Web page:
It really is a myth that all Brits who live overseas are wealthy. On the contrary, many rely on their state pension income just as they would at home. People migrate for many different reasons—sometimes for work, sometimes for health reasons, and often to be closer to their families, to help with grandchildren. The last thing they want to be is a financial burden, but without an uprated pension, frozen pensioners are losing their independence and facing pensioner poverty, which should shame us all.
We are invited today to debate how the UK might strengthen its relationship with the Commonwealth. It is a credit to the Minister that relations with the countries of the Commonwealth are generally so friendly. But the noble Baroness will be aware that frozen pensions remain a rare diplomatic grievance and that many Commonwealth leaders are openly puzzled by our approach to our own citizens abroad. We will need to do trade deals with these countries in the next few years, and this issue is likely to be raised time and again in this context.
I did not want to mention the “B” word in this debate, but there is no way to avoid it. The Brexit process is also likely to bring the frozen pension issue to the fore. Many of the 492,000 retired British expats living in the EEA are increasingly concerned that the Government have not provided more reassurance to them. They are living in fear that, without the legal protections of the single market, they too will end up with frozen pensions like their Commonwealth counterparts. In fact, when I asked the noble Baroness, Lady Altmann, about this matter in the House last year, she was very clear that state pensions are uprated,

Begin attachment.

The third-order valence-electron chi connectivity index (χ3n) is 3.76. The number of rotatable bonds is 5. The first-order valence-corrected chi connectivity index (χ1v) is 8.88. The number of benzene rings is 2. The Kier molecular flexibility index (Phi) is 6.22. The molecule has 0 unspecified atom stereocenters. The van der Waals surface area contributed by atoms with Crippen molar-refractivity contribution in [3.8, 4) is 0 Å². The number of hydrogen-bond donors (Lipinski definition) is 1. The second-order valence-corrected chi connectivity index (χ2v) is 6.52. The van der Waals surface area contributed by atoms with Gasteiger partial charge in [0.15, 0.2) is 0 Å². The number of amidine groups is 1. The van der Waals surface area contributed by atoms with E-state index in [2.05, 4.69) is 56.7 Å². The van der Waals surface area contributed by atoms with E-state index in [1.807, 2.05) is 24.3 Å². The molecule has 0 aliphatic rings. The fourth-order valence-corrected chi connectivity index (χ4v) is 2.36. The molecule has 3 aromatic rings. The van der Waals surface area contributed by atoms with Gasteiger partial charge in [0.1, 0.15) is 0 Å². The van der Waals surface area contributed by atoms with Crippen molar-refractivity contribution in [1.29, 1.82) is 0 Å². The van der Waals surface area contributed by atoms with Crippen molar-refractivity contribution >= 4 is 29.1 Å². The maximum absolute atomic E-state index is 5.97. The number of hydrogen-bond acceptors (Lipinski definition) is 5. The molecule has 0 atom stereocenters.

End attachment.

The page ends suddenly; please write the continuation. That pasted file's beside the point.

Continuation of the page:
“only where we have a legal requirement to do so”.—[
My understanding, therefore, is that the Government will now either need to determine a legally binding social security deal as part of the exit package or be forced to act unilaterally to maintain uprating rights for EU-resident British pensioners. Either way, I propose that the Government should take this opportunity—when so much else is up in the air—to take a more fundamental look at their approach to payment of the state pension overseas. A modern, global Britain should surely recognise that the movement of its people is a good thing. A modern state pension system should recognise, support and encourage this, especially at a time when our ageing population is putting increasing strains on public services here at home.
In the case of the Commonwealth, with increasing numbers of those who came to the UK in the 1950s, 1960s and 1970s now considering a return in their retirement years, there is surely an obligation not to penalise them, while allowing full rights elsewhere. Many of them helped to make Britain great over the years. The Commonwealth will surely be stronger if Britain recognises that it cannot expect only to enjoy the benefits of membership when it needs it, but that it must also meet its obligations when people move the other way. Will the Government consider putting right this injustice as soon as possible? I believe that change on this issue is possible and would be the right thing to do, as it would do much to strengthen Commonwealth relations in years to come. This should be part of our legacy for our Commonwealth family. I look forward to hearing what the Minister has to say on this issue.